Víctor Segura-Jiménez , Fernando Estévez-López , José Castro-Piñero, Inmaculada C Álvarez-Gallardo , Alberto Soriano-Maldonado, Milkana Borges-Cosic , Manuel Delgado-Fernández
Archives of Physical Medicine and Rehabilitation, Volume 100, Issue 7, July 2019, Pages 1234-1242.e1
To examine the associations of non-bouted moderate-to-vigorous physical activity (MVPA) and patterns of MVPA in bouts ≥10 minutes with pain, physical fatigue, and disease severity in women with fibromyalgia, and test whether these associations are independent of sedentary time (ST) and physical fitness (PF).
Cross-sectional study carried out from November 2011 to January 2013.
University facilities and fibromyalgia associations.
Women with fibromyalgia (N=439; 51.3±7.6y).
Main Outcome Measures
ST and MVPA were measured with triaxial accelerometry, and PF with the Senior Fitness test battery. We assessed pain, physical fatigue and disease severity with diverse questionnaires.
Total time in non-bouted MVPA only was independently associated with lower physical fatigue (B=-0.012; P=.010) and disease severity (B=-0.068; P=.007) in women with fibromyalgia, regardless of PF but not of ST. Patterns of bouted MVPA were overall associated with symptoms independently of ST or PF. The strongest regressor was the maximum time in MVPA bout (min/bout), which was consistently and independently associated with pain, physical fatigue and disease severity after controlling for ST or PF (all, P≤.002). Patients meeting bouted physical activity guidelines displayed lower disease severity than those not meeting guidelines (bouted or non-bouted) and those meeting non-bouted physical activity guidelines (all, P≤.008).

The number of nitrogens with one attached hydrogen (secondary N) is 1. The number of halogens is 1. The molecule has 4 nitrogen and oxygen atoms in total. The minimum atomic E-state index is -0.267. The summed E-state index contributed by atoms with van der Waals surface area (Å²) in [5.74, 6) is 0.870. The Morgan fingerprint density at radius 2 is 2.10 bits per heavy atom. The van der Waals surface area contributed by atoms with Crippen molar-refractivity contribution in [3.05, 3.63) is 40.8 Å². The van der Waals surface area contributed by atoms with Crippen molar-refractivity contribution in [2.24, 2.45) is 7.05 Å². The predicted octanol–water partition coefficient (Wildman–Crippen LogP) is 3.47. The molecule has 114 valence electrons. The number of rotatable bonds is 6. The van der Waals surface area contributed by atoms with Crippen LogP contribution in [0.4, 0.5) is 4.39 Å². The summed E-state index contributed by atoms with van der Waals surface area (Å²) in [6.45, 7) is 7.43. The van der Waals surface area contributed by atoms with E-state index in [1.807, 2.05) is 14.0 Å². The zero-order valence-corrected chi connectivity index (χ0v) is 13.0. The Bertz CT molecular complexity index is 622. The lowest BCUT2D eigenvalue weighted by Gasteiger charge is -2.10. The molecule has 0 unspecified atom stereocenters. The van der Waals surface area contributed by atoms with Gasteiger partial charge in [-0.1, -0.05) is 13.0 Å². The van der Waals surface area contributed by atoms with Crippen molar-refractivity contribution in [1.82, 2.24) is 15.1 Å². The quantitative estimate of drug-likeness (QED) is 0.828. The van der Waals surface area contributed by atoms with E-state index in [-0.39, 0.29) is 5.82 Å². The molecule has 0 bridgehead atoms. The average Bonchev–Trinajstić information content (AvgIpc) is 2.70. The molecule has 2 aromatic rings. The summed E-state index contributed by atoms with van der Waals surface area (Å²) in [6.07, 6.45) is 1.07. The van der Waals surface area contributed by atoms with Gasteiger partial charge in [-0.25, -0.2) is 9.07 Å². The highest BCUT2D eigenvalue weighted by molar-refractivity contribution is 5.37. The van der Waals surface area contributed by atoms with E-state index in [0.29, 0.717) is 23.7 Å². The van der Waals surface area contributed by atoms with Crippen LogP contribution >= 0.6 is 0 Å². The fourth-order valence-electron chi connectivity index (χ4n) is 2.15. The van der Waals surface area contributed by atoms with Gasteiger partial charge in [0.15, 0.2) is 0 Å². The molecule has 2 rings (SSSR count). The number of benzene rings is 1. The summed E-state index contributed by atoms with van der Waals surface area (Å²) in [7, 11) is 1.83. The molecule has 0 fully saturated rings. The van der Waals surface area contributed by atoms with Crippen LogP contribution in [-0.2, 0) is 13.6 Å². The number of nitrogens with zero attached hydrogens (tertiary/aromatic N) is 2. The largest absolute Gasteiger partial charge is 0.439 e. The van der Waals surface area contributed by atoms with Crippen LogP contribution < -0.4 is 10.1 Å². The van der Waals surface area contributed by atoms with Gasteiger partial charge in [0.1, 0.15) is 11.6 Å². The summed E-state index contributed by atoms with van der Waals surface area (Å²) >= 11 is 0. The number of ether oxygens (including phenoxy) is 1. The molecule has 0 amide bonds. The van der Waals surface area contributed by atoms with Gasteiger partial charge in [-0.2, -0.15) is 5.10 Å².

Patterns of MVPA performed in bouts ≥10 minutes were overall consistently and independently associated with core symptoms (pain and fatigue) in fibromyalgia and the overall disease severity, regardless of ST or PF. The results suggest that longer bouts of continuous MVPA are associated with better symptoms profile in this population, which needs to be corroborated in longitudinal research.